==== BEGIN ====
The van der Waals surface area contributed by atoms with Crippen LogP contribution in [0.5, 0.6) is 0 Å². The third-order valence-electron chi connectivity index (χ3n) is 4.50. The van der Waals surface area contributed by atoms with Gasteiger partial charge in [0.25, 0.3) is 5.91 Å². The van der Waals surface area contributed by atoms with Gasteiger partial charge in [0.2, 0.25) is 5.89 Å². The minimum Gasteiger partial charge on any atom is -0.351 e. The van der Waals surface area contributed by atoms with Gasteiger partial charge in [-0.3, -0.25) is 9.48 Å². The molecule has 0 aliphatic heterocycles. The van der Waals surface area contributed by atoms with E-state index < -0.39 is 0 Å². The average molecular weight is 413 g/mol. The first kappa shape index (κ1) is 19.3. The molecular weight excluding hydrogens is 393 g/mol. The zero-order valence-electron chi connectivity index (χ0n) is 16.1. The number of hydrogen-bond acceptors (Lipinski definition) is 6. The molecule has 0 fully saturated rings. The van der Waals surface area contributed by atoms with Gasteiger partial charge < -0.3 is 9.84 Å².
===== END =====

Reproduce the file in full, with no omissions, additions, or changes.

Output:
The van der Waals surface area contributed by atoms with Crippen LogP contribution in [0.5, 0.6) is 0 Å². The third-order valence-electron chi connectivity index (χ3n) is 4.50. The van der Waals surface area contributed by atoms with Gasteiger partial charge in [0.25, 0.3) is 5.91 Å². The van der Waals surface area contributed by atoms with Gasteiger partial charge in [0.2, 0.25) is 5.89 Å². The minimum Gasteiger partial charge on any atom is -0.351 e. The van der Waals surface area contributed by atoms with Gasteiger partial charge in [-0.3, -0.25) is 9.48 Å². The molecule has 0 aliphatic heterocycles. The van der Waals surface area contributed by atoms with E-state index < -0.39 is 0 Å². The average molecular weight is 413 g/mol. The first kappa shape index (κ1) is 19.3. The molecular weight excluding hydrogens is 393 g/mol. The zero-order valence-electron chi connectivity index (χ0n) is 16.1. The number of hydrogen-bond acceptors (Lipinski definition) is 6. The molecule has 0 fully saturated rings. The van der Waals surface area contributed by atoms with Gasteiger partial charge < -0.3 is 9.84 Å².